Probate, Wills & Estate Planning
Probate is the legal process whereby a deceased person’s last will and testament is “proved” in a court of law and so accepted as the true last testament of the deceased.
The probate process also involves officially appointing the executor or personal representative of the estate (generally named in the will), inventorying the deceased person’s property, resolving all debts and other claims, and properly distributing the deceased’s assets to heirs and designated beneficiaries according to the will. Note that any assets are first used to pay the cost of the probate proceeding then applied to outstanding debts, with the remainder distributed to the beneficiaries.
In the absence of a will, probate entails settling the estate according to the laws of intestacy in the state of residence [or real property ownership] of the deceased at the time of death.
Good To Know
There are two types of probate administration provided for under Florida Statutes Chapters 731-735: Formal Administration and Summary Administration.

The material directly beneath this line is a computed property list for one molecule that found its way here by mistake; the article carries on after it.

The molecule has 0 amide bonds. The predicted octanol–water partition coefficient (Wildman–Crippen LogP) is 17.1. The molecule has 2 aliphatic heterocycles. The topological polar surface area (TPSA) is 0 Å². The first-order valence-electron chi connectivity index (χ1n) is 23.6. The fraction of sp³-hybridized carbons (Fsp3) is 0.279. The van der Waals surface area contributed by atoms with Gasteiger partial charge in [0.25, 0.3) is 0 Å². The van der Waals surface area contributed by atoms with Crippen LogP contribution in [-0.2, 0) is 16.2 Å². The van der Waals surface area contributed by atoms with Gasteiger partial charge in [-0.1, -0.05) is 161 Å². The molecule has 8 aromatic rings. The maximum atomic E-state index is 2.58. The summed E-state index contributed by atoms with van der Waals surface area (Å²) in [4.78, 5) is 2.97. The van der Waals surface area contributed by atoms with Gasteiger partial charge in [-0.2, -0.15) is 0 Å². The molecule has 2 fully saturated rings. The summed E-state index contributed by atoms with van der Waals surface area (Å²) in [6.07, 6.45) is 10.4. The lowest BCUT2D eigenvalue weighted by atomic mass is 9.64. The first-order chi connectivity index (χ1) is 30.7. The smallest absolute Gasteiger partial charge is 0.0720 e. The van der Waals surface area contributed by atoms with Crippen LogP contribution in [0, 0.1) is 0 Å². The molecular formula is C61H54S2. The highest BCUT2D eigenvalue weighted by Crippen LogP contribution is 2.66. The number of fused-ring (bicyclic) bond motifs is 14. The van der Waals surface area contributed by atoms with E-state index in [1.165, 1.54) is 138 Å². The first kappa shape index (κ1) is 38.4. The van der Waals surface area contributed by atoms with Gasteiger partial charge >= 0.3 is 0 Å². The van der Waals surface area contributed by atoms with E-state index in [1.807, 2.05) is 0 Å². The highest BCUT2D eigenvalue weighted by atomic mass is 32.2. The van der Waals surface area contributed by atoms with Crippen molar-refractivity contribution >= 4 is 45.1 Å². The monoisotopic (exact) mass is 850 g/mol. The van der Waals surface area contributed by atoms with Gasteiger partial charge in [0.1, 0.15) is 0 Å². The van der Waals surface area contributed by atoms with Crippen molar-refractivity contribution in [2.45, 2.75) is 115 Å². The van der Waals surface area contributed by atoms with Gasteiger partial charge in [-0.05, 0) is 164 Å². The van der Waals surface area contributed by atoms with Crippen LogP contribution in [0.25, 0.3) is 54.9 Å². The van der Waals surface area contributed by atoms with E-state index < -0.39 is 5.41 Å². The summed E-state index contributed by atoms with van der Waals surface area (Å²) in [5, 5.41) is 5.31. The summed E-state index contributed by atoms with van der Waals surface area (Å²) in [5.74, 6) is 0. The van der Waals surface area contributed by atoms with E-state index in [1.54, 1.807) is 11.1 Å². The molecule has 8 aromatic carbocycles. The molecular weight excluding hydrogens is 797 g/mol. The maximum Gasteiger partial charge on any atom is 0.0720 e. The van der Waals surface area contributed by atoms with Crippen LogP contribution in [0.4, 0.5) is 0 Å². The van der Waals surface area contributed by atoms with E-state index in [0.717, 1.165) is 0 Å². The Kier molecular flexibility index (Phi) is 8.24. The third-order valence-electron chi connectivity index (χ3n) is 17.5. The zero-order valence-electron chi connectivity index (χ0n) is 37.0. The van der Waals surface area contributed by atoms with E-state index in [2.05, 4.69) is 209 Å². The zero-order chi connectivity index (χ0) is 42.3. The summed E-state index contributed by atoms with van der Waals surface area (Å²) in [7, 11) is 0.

Formal Administration is the full, or “regular” probate proceeding. Summary Administration is a simpler option that is available if the decedent passed away more than two years ago or the total value of all probate assets is not more than $75,000. Probate assets are those owned in the decedent’s sole name at death, or owned by the decedent and one or more co-owners without a provision for automatic succession of ownership at death.
Probate filing procedures vary depending on whether the deceased died with or without a proper will. Additional considerations also arise if the estate involves homestead property and minor children.
When you and your family need to deal with probating an estate, we can provide efficient and cost effective assistance. Many of our probates are handled on a flat fee basis, and uncomplicated small estates can be filed and completed in less than thirty (30) days.
The team at Barry Miller Law can also provide expert legal assistance in drafting wills, living trusts, living wills and advance health care directives, and in handling all other aspects of estate planning.